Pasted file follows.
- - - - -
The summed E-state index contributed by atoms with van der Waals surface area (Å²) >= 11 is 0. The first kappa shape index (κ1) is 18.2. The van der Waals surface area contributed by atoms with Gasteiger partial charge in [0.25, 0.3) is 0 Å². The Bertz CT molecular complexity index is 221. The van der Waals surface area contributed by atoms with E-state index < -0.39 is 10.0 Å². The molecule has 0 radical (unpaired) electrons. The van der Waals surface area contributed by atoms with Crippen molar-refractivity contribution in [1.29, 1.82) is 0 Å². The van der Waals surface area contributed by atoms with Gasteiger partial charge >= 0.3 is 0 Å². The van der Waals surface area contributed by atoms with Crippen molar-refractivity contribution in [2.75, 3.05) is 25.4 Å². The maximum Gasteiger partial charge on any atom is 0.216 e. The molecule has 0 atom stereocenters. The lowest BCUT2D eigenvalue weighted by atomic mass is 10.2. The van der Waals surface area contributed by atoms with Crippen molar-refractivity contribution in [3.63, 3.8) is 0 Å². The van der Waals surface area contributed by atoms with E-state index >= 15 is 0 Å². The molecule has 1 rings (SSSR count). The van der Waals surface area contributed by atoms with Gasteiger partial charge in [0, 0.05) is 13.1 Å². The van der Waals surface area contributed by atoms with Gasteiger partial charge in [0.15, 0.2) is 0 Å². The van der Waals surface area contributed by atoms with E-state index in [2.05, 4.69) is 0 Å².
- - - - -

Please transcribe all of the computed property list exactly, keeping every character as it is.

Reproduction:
The summed E-state index contributed by atoms with van der Waals surface area (Å²) >= 11 is 0. The first kappa shape index (κ1) is 18.2. The van der Waals surface area contributed by atoms with Gasteiger partial charge in [0.25, 0.3) is 0 Å². The Bertz CT molecular complexity index is 221. The van der Waals surface area contributed by atoms with E-state index < -0.39 is 10.0 Å². The molecule has 0 radical (unpaired) electrons. The van der Waals surface area contributed by atoms with Crippen molar-refractivity contribution in [1.29, 1.82) is 0 Å². The van der Waals surface area contributed by atoms with Gasteiger partial charge >= 0.3 is 0 Å². The van der Waals surface area contributed by atoms with Crippen molar-refractivity contribution in [2.75, 3.05) is 25.4 Å². The maximum Gasteiger partial charge on any atom is 0.216 e. The molecule has 0 atom stereocenters. The lowest BCUT2D eigenvalue weighted by atomic mass is 10.2. The van der Waals surface area contributed by atoms with Crippen molar-refractivity contribution in [3.63, 3.8) is 0 Å². The van der Waals surface area contributed by atoms with E-state index >= 15 is 0 Å². The molecule has 1 rings (SSSR count). The van der Waals surface area contributed by atoms with Gasteiger partial charge in [0, 0.05) is 13.1 Å². The van der Waals surface area contributed by atoms with Gasteiger partial charge in [0.15, 0.2) is 0 Å². The van der Waals surface area contributed by atoms with E-state index in [2.05, 4.69) is 0 Å².